Anglicans and Racial Reconciliation

Anglicans and Racial Reconciliation April 30, 2015


Towards A More Diverse and Unified Future

We began with a frank assessment of the current challenges facing the Anglican Church in North America in our mission with and among African Americans. The Book of Revelation gives us the multiethnic vision of the Church in which members of every nation, tribe, people, and language offer up their unified praise before the Lamb (Rev. 7:9-10).

This biblical vision leads us to affirm a deeper commitment to both multiethnic and ethnic-specific expressions of the Church; a change that is critical if we are to remain in step with the Holy Spirit in light of the shifting demographics of North America.

Multiethnic ministry continues to expand within our Church. This emphasis includes Bishop Leung of Vancouver whose pioneering work in Asian and Multicultural Ministries in Canada (AMMiC) has now spread to the United States. Caminemos Juntos is a vibrant network of members committed to the growth of Hispanic congregations in North America. This week we have taken the first steps in addressing as a Province, the need for the intentional inclusion and growth of the African American community in our midst.

The Challenge Today

Few conversations are as timely and important to our life as a Province, and so while our hearts have been grappling with the tragedy of the present, our eyes are looking to the future.
To this end we:
1. Ask each congregation to pray and work for racial reconciliation in their community,
2. Intend to develop a Provincial team to lead our multiethnic ministries and we encourage the development of regional networks to support those who are called to multiethnic church planting, evangelism, and discipleship,
3. Invite dioceses and parishes to consider how they might actively develop more effective multiethnic leadership pipelines,
4. Invite dioceses and parishes to make a financial commitment to supporting multiethnic leadership.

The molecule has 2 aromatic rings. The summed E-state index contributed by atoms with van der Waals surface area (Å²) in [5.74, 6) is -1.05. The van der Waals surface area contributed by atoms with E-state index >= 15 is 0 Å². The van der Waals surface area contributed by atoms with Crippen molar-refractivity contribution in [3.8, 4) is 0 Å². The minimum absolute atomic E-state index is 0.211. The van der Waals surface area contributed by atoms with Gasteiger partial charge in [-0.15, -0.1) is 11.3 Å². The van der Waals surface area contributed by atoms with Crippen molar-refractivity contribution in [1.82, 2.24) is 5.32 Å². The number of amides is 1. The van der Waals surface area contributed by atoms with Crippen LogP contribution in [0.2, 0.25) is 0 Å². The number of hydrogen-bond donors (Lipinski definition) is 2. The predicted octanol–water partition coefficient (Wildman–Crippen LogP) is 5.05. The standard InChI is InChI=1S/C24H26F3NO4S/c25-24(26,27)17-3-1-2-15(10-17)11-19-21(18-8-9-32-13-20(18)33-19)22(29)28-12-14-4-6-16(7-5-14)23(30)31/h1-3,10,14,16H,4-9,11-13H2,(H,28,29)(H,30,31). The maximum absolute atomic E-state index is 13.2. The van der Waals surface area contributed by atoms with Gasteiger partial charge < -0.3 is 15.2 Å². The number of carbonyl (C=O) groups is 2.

Talk alone will not bridge the gap or bind us together, but if we are to move forward, action must be preceded by honest dialogue. Talk is not cheap. Risking these conversations in our present culture is costly. We invite all who love the Lord Jesus Christ to join us in moving the conversations in our communities forward, so that together, having cleared a foundation, we can build a common future that brings glory to God.

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What Are Your Thoughts?leave a comment
  • I am all for greater multi ethnic leadership and racial reconciliation. But not mentioned here (and I think a significant issue) is that there is a correlation between some theological issues and some racial groups. So what I see happening often is that racial reconciliation works to the extent that there is not a theological difference.

  • Maurice Hagar II

    Adam could you give some examples?

  • Lots of different types of issues, but in general, because racial reconciliation is hard, almost anything will sideline it.

    But a couple of examples. Within a denomination there may be theological agreement, but still American Americans tend to be politically more Democrat than Whites. Socially, African American are more conservative on some issues (abortion, gay marriage, etc) but more liberal on others (gun control, economics, etc.)

    Theologically this comes up because even within similar denominations minorities tend to be more charismatic than Whites. Less in favor of women’s ordination, more opposed to gay marriage both socially and theologically.

    There is a wide range of issues and there are not any hard lines. But Whites in general tend to be more interested in hard theological lines and minorities tend to be more interested in relationships. So when racial reconciliation is attempted, Whites tends to want minorities to change theologically to be more like them and minorities tend to want Whites to be more interested in the relationship. When things don’t work out Whites can then say, we theologically or politically or economically didn’t agree, it wasn’t a racial issue.